I. Has an offer been made?
An offer, is a statement of willingness to enter a contract on negotiated terms (see Carlill v Carbolic Smoke Ball Co)
Or, is there an invitation to treat?
>> An offer must be distinguished form an ?invitation to treat? or an invitation for others to make offers
>> Examples of invitations to treat include:
>> Unless they constitute a reward (see Carlill V Carbolic Smoke Ball Co)
o Goods in a shop window (see Fisher v Bell)
>> ?Choosing goods in a shop window is not an acceptance of an offer to sell but an offer made by the customer to buy? (see Pharmaceutical
Society v Boots Cash Chemists)
? Tenders (see Spencer v Harding)
>> However, if the request for tenders specifies the tenderor will accept the lowest or highest tender, the tender will constitute an offer to enter into a unilateral contract, where acceptance takes place on the accepting of the highest or lowest tender
? Auctions with reserve prices ? auctioneer invites others to make offers (an invitation to treat), the highest offer of which is accepted by the fall of the hammer
>> Where there is no reserve price, the auctioneer makes a unilateral offer to sell goods, which is accepted by the highest bidder (see Barry v Davies)
>> Where there is an invitation to treat there can be no enforceable contract
II. If there is an offer, has there been valid acceptance?
1.) Has a counter offer been made?
? The terms of acceptance must match the terms of the offer, otherwise the offeree has made a counter-offer. (see Hyde v Wrench)
? Cannot introduce new terms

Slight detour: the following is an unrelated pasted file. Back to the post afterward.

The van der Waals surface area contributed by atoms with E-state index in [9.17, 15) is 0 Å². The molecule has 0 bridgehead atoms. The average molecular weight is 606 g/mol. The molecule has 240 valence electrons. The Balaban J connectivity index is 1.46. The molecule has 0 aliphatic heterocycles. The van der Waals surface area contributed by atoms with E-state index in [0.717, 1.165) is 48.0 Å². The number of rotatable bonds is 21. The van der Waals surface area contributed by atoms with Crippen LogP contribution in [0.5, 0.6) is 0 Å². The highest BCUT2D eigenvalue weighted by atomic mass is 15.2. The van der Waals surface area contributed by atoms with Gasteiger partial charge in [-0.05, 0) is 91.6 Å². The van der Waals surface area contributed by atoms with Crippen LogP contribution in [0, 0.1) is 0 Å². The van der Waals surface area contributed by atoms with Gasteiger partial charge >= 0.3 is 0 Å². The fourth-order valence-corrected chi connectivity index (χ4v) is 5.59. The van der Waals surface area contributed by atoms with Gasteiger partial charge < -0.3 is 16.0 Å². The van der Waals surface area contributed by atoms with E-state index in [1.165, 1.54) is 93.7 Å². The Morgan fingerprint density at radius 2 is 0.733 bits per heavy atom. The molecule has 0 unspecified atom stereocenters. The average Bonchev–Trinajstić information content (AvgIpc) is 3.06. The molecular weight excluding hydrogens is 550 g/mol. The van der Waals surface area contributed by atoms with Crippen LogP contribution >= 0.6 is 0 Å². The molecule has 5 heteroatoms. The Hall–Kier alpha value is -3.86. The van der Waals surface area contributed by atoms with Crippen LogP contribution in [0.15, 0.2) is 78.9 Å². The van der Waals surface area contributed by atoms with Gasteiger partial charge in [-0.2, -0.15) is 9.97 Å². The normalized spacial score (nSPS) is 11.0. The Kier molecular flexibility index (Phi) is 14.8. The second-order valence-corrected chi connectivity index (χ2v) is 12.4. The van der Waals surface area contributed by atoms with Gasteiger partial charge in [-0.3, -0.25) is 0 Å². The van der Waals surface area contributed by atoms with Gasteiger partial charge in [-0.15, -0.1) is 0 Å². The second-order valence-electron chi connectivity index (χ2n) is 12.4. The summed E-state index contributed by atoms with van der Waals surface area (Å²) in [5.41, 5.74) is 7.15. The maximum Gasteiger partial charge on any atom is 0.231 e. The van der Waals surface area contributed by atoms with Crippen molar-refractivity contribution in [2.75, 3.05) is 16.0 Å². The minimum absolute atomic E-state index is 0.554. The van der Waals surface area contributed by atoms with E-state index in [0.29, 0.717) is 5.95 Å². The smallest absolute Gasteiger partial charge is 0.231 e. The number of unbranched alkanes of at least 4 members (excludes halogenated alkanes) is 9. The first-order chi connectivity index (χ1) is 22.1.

? Counter offer destroys initial offer, so no longer can be accepted
-However counter offer can actually simply be request for information
2.) Has acceptance taken place through conduct?
? Acceptance may take place through the conduct of the offeree (see Brogden v Metropolitan Railway and Butler Machine Tool v Ex-cell-o Co)
? This can occur by performing the contract without objecting to terms
3.) Is there a prescribed method of acceptance?
? A prescribed method of acceptance will not be the only method of acceptance where other methods of acceptance, which differ from the prescribed method, are no less expedient (see Manchester Diocesan Council for Education v CGI Ltd.)
? Prescribed method of acceptance must be expressly stated as necessary
4.) Has a cross-offer been made?
? Where two parties make offers to one another at the same time, but are ignorant of this fact.
? No binding contract will be created if neither party accept the offer of the other (see Tinn v Hoffman)
5.) Is there evidence of knowledge/reliance on an offer?
? One cannot be party to a contract i.e. accept an offer, if they are ignorant of the offer (contrast Williams v Carwardine and R v Clarke)
? The motive is irrelevant so long as the offeree knows about the offer
6.) Is there a battle...